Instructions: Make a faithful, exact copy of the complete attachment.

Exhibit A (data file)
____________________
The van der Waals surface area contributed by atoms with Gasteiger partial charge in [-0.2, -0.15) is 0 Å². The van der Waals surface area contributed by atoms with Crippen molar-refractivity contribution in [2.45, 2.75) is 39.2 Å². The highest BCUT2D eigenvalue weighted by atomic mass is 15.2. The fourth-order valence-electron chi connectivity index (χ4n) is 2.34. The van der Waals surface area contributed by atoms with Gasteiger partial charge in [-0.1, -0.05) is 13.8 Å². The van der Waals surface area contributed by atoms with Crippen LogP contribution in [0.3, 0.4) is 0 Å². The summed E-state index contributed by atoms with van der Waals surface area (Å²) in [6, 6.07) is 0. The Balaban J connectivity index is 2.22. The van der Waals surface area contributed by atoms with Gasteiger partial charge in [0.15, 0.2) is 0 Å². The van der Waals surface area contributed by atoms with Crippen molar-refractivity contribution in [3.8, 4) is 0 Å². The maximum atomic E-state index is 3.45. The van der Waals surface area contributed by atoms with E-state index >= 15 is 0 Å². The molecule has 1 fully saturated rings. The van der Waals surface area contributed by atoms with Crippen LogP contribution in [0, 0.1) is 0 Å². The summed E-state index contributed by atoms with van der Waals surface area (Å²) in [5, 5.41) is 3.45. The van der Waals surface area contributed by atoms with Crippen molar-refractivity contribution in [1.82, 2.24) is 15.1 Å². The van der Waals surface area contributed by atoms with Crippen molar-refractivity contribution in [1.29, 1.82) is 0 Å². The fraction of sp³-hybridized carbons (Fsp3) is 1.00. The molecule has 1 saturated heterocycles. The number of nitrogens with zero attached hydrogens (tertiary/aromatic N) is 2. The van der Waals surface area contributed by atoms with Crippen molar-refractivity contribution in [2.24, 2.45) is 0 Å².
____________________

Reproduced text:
The van der Waals surface area contributed by atoms with Gasteiger partial charge in [-0.2, -0.15) is 0 Å². The van der Waals surface area contributed by atoms with Crippen molar-refractivity contribution in [2.45, 2.75) is 39.2 Å². The highest BCUT2D eigenvalue weighted by atomic mass is 15.2. The fourth-order valence-electron chi connectivity index (χ4n) is 2.34. The van der Waals surface area contributed by atoms with Gasteiger partial charge in [-0.1, -0.05) is 13.8 Å². The van der Waals surface area contributed by atoms with Crippen LogP contribution in [0.3, 0.4) is 0 Å². The summed E-state index contributed by atoms with van der Waals surface area (Å²) in [6, 6.07) is 0. The Balaban J connectivity index is 2.22. The van der Waals surface area contributed by atoms with Gasteiger partial charge in [0.15, 0.2) is 0 Å². The van der Waals surface area contributed by atoms with Crippen molar-refractivity contribution in [3.8, 4) is 0 Å². The maximum atomic E-state index is 3.45. The van der Waals surface area contributed by atoms with E-state index >= 15 is 0 Å². The molecule has 1 fully saturated rings. The van der Waals surface area contributed by atoms with Crippen LogP contribution in [0, 0.1) is 0 Å². The summed E-state index contributed by atoms with van der Waals surface area (Å²) in [5, 5.41) is 3.45. The van der Waals surface area contributed by atoms with Crippen molar-refractivity contribution in [1.82, 2.24) is 15.1 Å². The van der Waals surface area contributed by atoms with Crippen molar-refractivity contribution in [1.29, 1.82) is 0 Å². The fraction of sp³-hybridized carbons (Fsp3) is 1.00. The molecule has 1 saturated heterocycles. The number of nitrogens with zero attached hydrogens (tertiary/aromatic N) is 2. The van der Waals surface area contributed by atoms with Crippen molar-refractivity contribution in [2.24, 2.45) is 0 Å².